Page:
Some assumptions we make about entrepreneurship don't match credible research findings, and the misconceptions won't go away
KANSAS CITY, Mo. (Sept. 16, 2014) — Dane Stangler, Kauffman Foundation vice president of Research & Policy, discusses four persistent myths about entrepreneurship in the latest installment of the Kauffman Sketchbook video series released today by the Kauffman Foundation.
"There are several areas in which I think our research and the research of those we fund has been making headway in, if not disproving, at least pushing back against conventional wisdom or what turn out to be myths," Stangler says in the three-minute animated video.
"Myth-busting Entrepreneurship," notes four commonly held beliefs and attempts to set the record straight.
- Challenging the notion that small business plays the most important role in growing the economy, Stangler notes that the age of the firm is a more important variable than the size of the firm. "It's new and young companies that create most jobs and innovations, not necessarily small companies," he says.
- He cites multiple studies that refute the popular stereotype that most entrepreneurs are 23-year-olds starting tech companies in their local coffee shop or their bedroom. "By and large," he says, "the 'peak age' for starting a company is in the mid to late 30s, early 40s."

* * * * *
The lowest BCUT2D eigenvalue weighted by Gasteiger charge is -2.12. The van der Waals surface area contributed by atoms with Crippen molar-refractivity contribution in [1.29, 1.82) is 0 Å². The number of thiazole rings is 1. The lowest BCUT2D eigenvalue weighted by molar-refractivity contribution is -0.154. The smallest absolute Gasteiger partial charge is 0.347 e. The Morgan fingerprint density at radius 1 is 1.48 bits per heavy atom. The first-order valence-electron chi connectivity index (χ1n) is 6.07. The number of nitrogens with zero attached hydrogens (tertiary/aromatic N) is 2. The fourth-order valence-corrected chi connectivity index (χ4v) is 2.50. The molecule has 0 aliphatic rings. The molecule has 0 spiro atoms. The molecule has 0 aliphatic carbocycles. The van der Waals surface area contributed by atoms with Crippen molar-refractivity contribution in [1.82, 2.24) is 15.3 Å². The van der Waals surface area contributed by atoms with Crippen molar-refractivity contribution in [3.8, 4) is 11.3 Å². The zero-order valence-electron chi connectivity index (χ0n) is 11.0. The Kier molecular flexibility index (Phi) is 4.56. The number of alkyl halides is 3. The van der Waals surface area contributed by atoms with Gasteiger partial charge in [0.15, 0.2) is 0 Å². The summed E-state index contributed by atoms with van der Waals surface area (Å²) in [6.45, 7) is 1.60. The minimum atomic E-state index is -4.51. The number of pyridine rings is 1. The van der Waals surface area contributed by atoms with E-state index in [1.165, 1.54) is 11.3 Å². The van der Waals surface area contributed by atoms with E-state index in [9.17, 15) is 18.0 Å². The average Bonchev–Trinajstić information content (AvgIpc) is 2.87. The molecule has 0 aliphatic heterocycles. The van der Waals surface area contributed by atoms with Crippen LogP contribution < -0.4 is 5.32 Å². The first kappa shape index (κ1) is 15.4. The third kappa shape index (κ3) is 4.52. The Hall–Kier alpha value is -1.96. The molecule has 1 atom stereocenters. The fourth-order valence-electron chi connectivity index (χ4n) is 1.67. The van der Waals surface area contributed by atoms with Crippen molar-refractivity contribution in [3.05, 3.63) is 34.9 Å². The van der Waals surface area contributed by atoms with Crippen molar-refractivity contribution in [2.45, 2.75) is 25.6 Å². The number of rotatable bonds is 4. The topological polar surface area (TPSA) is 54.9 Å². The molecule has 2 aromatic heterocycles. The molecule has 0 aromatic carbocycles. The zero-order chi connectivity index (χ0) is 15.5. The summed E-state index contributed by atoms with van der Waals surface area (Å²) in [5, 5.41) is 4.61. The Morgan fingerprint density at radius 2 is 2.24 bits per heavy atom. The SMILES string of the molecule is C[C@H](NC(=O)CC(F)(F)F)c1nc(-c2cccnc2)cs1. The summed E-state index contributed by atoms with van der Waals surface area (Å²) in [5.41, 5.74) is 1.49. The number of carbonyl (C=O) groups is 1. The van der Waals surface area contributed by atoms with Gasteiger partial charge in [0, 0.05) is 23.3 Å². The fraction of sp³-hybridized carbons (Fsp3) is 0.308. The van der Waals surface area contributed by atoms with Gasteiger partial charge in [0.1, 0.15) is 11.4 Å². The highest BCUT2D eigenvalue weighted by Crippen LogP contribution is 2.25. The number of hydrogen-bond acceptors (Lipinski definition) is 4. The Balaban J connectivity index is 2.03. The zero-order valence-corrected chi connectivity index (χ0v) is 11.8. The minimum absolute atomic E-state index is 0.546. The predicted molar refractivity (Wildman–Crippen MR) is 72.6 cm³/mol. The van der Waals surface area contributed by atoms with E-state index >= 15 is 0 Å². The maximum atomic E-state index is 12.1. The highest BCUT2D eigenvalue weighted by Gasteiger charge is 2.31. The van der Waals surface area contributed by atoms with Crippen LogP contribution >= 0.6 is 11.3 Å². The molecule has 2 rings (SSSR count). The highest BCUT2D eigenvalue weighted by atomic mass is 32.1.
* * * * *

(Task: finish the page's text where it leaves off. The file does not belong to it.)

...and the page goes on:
- Stangler warns against efforts to recreate Silicon Valley in the hopes of creating a hotbed of high-tech startups. "Silicon Valley is a very unique place that's never going to be replicated. We all need to stop trying to be a Silicon fill-in-the-blank, not just in the U.S., but anywhere around the world," he says.
- More recently, Stangler and the research team at Kauffman have been examining the role of business incubators to launch early-stage companies. "Most research shows that incubators are not effective at all for actually producing companies," he says.
Stangler concludes by acknowledging the importance of harvesting more research to uncover myths and propose constructive alternatives.
About the Kauffman Sketchbook Video Series
Since the Kauffman Sketchbook series launched in September 2011, the videos featuring the insights of influential thought leaders in the areas of education and entrepreneurship have drawn more than 343,800 viewers to YouTube and kauffman.org. The Sketchbooks, which won a top award from the Greater Kansas City Chapter of the Public Relations Society of America, have been widely shared on a variety of websites, blogs and social media outlets, as well as at numerous events and conferences.